About the author

Ken Keller

Ken Keller, Signal Contributor

Your Main Thing Can Drive Success

Winston Churchill, in the darkest days of the British Empire, visited Harrow, his old school, on Oct. 29, 1941, during, while England still fought alone.

He told the students, the oldest of whom would soon go off to fight, “Never give in, never give in, never, never, never, never, in nothing, great or small, large or petty – never give in except to convictions of honour and good sense.” With these words, he gave hope to hundreds of millions fighting tyranny around the world.

Abraham Lincoln, as he took his oath of office as president on March 4, 1861, told a divided nation that it was the intention of his administration to “hold, occupy, and possess” Federal property in the states of the seceded South. Those words unified the North and left no doubt as to Lincoln’s aim and policies.

History can teach us useful and powerful lessons. So can things we see around town: the sign on the window said it all: “Gone out of business — we forgot what business we were in!”

Two views

Most businesses are in the business of taking care of the needs, wants and desires of their customers. It is a sad but true fact that many people employed in businesses don’t see it that way.

What are those employees concerned about? What business are they in? They are in the business of getting a paycheck. There is nothing wrong with that; it is commendable and understandable.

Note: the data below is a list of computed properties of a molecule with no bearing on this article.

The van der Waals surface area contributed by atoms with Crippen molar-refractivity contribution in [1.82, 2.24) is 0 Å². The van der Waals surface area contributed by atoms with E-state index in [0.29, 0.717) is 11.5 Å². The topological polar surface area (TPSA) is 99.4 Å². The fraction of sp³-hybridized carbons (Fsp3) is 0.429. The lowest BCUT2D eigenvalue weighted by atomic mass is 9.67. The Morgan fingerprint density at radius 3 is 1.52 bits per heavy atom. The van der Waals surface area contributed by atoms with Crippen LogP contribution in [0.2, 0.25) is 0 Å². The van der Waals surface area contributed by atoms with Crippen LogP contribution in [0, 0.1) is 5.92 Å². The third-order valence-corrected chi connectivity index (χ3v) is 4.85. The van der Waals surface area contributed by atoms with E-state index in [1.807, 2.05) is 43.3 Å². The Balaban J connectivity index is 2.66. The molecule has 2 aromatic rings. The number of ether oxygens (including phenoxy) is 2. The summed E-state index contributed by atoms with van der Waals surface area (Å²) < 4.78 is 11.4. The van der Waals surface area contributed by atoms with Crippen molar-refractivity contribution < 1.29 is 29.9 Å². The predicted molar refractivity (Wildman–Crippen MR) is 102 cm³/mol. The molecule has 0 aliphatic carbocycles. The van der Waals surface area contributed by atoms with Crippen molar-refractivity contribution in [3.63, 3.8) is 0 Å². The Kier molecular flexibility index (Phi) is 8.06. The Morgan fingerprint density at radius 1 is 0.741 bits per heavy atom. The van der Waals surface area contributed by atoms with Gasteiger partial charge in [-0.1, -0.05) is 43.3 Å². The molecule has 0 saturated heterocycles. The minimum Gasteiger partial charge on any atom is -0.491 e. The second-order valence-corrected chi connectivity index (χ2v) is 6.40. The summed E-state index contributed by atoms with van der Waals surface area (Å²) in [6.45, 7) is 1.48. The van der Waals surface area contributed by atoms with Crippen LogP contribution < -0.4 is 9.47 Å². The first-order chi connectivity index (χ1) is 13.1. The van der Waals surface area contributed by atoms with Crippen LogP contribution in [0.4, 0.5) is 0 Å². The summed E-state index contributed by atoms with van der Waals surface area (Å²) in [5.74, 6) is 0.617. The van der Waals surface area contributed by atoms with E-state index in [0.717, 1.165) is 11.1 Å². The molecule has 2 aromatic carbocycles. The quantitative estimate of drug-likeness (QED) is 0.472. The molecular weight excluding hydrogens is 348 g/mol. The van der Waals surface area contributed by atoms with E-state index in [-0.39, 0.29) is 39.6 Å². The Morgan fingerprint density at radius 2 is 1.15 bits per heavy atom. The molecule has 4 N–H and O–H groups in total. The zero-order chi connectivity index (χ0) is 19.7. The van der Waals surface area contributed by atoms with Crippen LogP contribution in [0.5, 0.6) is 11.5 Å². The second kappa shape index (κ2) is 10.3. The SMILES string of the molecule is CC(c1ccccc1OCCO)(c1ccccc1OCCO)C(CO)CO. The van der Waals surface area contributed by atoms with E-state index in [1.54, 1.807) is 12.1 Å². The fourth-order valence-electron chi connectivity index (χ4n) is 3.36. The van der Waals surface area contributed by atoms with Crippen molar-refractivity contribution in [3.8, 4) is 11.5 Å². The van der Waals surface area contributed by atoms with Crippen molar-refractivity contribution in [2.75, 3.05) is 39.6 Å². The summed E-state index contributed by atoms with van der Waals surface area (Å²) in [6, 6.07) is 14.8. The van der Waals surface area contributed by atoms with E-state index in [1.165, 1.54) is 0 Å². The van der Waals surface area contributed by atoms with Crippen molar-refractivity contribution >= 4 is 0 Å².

While the two views are in conflict with each other, they don’t have to be. Businesses can get what they want (every employee taking care of customers) and every employee can focus on doing the same thing, all while earning a paycheck and building security into the organization they work for.

This happens when everyone is “singing from the same sheet of music.”

Regardless of who is employed, whatever position they hold, the leader needs to create a central focus, then communicate and reinforce it from highest level to the lowest level in the company.

In its simplest terms, the “same sheet of music” is known as The Main Thing.

The Main Thing keeps people from being scattered and defused. It is probably the most underutilized management tool there is. It is the tool of choice of great leaders.

Simplify

That is because all great leaders simplify.

Knowing and reinforcing The Main Thing organizes a group of people around a single principle that brings then together in pursuit of a common purpose. It is a great unifier.

Why did Churchill and Lincoln create their versions of The Main Thing? Their purpose was to have single, simple focus that everyone could rally around and support.

Clear expectations

The responsibility of leadership in any enterprise is to make sure that everyone in the company knows what The Main Thing is and what the expectation is for contributing to it on an individual basis.

It is the responsibility of management to insure that The Main Thing of each individual is aligned at the team level and then to the company.

Some employees are unwilling or unable to buy into The Main Thing. In effect, by their actions and words, they are conspiring against the company by fighting against what it stands for and wants to achieve.

These people have no place in the organization; they are part of the past and not part of the present and future.

What business are you in? Now is as good a time as any to rethink what appears to be a simple question. Complexity gets in the way of success. Your role as a leader is to simplify and communicate The Main Thing.